> useful while you are experimenting with new settings.
> You might like to try assigning dynamic address while you test out 
> things like the vendor-class-identifier. The idea is to use to dynamic 
> pools of IP addresses. This way you can see which pool you matched 
> based on the IP address assigned to the client, and the strings like 
> myvendor will be written to dhcpd.leases. You can then see what the 
> different Linux clients return.
> A test configuration could look like this:
> authoritative;
> myvendor = option vendor-class-identifier;
> class "MSFT" {
>   match if substring(option vendor-class-identifier, 0, 4) = "MSFT";
> }
> subnet netmask {
>   option routers;
>   pool {
>     allow members of "MSFT";
>     range;
>   }
>   pool {
>     deny members of "MSFT";
>     range;
>   }
> }
> regards,
> -glenn
>> Marc...
>> On 5/19/2010 6:02 PM, Glenn Satchell wrote:
>>> Hi Marc
>>> Check out option vendor-class-identifier. You can see the values
>>> returned by each client by adding something like this to dhcpd.conf,
>>> then having a look at the values in dhcpd.leases for the value of
>>> myvendor within each lease.
>>> myvendor = option vendor-class-identifier;
>>> You can use it to set membership of a class, or perhaps in a host
>>> statement or group statement.
>>> class "MSFT" {
>>> match if substring(option vendor-class-identifier, 0, 4) = "MSFT";
>>> ...
>>> }
>>> host foo {
>>> hardware ethernet a:b:c:d:e:f;
>>> if substring(option vendor-class-identifier, 0, 4) = "MSFT" {
>>> fixed-address;
>>> } else {
>>> fixed-address;
>>> }
>>> }
>>> if substring(option vendor-class-identifier, 0, 4) = "MSFT" {
>>> host foo-win-eth {
>>> ...
>>> }
>>> host foo-win-wl {
>>> ...
>>> }
>>> } else {
>>> host foo-linux-eth {
>>> ...
>>> }
>>> host fpp-linux-wl {
>>> ...
>>> }
>>> }
>>> I haven't tested this out, but hopefully gives you some ideas to work
>>> with.
>>> To get around the problem of switching between wired and wireless and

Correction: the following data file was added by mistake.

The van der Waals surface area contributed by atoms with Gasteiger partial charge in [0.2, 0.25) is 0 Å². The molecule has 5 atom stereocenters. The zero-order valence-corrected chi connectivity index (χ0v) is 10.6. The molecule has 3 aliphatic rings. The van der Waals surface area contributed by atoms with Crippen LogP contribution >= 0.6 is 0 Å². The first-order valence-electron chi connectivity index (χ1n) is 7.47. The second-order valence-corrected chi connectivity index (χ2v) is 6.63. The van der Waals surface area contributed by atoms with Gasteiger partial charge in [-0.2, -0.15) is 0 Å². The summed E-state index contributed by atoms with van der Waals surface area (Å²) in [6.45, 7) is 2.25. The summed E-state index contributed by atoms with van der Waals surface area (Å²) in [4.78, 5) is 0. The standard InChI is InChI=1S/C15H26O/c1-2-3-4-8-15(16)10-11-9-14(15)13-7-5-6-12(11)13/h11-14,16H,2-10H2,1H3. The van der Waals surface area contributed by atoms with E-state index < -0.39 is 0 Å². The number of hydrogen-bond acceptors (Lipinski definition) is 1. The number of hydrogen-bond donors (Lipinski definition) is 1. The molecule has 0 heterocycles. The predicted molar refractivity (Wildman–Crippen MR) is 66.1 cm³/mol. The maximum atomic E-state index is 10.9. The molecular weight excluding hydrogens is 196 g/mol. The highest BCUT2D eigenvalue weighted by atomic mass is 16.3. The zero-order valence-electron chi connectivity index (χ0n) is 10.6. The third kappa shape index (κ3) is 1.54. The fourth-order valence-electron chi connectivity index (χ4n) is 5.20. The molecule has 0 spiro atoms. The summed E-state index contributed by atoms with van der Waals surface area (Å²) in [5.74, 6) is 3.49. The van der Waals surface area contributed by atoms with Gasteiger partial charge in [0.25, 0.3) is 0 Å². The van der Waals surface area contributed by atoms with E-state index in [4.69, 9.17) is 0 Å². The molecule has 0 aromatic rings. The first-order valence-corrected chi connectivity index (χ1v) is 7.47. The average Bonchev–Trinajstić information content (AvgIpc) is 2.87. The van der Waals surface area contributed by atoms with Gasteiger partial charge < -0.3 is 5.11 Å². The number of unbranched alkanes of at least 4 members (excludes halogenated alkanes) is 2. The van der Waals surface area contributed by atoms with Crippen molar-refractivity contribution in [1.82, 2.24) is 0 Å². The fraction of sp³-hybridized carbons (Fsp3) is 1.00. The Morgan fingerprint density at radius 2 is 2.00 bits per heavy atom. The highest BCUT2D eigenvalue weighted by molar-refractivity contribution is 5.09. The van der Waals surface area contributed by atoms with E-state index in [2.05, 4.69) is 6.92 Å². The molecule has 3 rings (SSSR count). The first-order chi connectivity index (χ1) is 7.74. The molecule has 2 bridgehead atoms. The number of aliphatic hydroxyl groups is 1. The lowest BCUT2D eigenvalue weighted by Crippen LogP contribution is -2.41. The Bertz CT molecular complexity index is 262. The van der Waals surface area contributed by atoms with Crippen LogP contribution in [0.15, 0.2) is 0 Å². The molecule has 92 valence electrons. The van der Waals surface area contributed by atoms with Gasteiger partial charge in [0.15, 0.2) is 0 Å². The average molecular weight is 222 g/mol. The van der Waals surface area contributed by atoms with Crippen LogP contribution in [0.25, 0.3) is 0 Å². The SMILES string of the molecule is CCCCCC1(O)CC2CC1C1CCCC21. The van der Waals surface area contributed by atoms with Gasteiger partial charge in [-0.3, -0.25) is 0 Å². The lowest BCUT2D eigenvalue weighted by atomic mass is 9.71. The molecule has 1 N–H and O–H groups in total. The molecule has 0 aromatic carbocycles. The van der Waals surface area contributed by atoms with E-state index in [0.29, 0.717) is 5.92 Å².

>>> not releasing the old lease you can use the
>>> deny duplicates;
>>> statement, which is designed for this exact situation.
>>> Please let us know how you go, we love interesting questions like this!
>>> regards,
>>> -glenn
>>> On 05/20/10 07:49, Marc Chamberlin wrote:
>>>> I have a need to be able to assign fixed IP addresses to various
>>>> computers based on the operating system that is running, not based on
>>>> MAC addresses... The purpose of this is so that our backup server, 
>>>> which
>>>> automatically backs up files from each system, and can only work with
>>>> static IP addresses, has the ability to change it's behavior based on
>>>> which IP address/OS is used/running, when it connects to a particular
>>>> system. Our systems, are all dual boot, Linux and Windows (Vista or 
>>>> XP).
>>>> Laptops in particular are a problem because they can be connected
>>>> wirelessly or wired to our network, and it is unpredictable as to 
>>>> which
>>>> way they will be connected, or what operating system is in use, 
>>>> when the
>>>> backup occurs (usually late at night)....
>>>> I am running a dhcp server on a Linux (SuSE11.2) system, - Internet
>>>> Systems Consortium DHCP Server V3.1.2p1
>>>> So here is what I am after - For a given OS (Windows or Linux) running
>>>> on a client, I want the DHCP server to assign a particular IP 
>>>> address to
>>>> that client, regardless of which interface that client is using - 
>>>> wired
>>>> or wireless. But I want a different IP address assigned to that client
>>>> for each OS. For example, if the laptop is running Windows I want to
>>>> give the laptop the address of regardless of whether 
>>>> it is
>>>> connected wirelessly or wired. If the laptop is running Linux I